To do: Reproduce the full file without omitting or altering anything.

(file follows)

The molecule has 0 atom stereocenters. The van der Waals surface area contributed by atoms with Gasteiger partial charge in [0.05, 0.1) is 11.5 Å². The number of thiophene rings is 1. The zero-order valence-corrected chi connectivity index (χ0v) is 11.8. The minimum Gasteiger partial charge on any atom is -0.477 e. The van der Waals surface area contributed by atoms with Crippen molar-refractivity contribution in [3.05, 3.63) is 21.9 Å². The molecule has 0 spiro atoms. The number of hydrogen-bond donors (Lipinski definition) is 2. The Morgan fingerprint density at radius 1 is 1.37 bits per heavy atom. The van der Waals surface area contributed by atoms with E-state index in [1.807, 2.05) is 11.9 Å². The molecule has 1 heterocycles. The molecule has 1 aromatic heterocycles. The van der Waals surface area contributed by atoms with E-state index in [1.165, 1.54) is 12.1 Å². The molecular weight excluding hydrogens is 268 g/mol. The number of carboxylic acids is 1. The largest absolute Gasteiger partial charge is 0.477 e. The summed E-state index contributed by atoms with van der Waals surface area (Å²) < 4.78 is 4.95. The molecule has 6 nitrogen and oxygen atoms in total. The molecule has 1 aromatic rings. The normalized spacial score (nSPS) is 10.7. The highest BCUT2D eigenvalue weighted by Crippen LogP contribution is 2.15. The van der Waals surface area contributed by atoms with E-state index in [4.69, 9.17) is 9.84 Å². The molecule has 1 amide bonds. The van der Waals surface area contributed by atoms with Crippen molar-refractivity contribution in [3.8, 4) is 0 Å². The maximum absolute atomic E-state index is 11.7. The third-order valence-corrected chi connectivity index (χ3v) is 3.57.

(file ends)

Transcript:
The molecule has 0 atom stereocenters. The van der Waals surface area contributed by atoms with Gasteiger partial charge in [0.05, 0.1) is 11.5 Å². The number of thiophene rings is 1. The zero-order valence-corrected chi connectivity index (χ0v) is 11.8. The minimum Gasteiger partial charge on any atom is -0.477 e. The van der Waals surface area contributed by atoms with Crippen molar-refractivity contribution in [3.05, 3.63) is 21.9 Å². The molecule has 0 spiro atoms. The number of hydrogen-bond donors (Lipinski definition) is 2. The Morgan fingerprint density at radius 1 is 1.37 bits per heavy atom. The van der Waals surface area contributed by atoms with E-state index in [1.807, 2.05) is 11.9 Å². The molecule has 1 heterocycles. The molecule has 1 aromatic heterocycles. The van der Waals surface area contributed by atoms with E-state index in [1.165, 1.54) is 12.1 Å². The molecular weight excluding hydrogens is 268 g/mol. The number of carboxylic acids is 1. The largest absolute Gasteiger partial charge is 0.477 e. The summed E-state index contributed by atoms with van der Waals surface area (Å²) < 4.78 is 4.95. The molecule has 6 nitrogen and oxygen atoms in total. The molecule has 1 aromatic rings. The normalized spacial score (nSPS) is 10.7. The highest BCUT2D eigenvalue weighted by Crippen LogP contribution is 2.15. The van der Waals surface area contributed by atoms with E-state index in [4.69, 9.17) is 9.84 Å². The molecule has 1 amide bonds. The van der Waals surface area contributed by atoms with Crippen molar-refractivity contribution in [3.8, 4) is 0 Å². The maximum absolute atomic E-state index is 11.7. The third-order valence-corrected chi connectivity index (χ3v) is 3.57.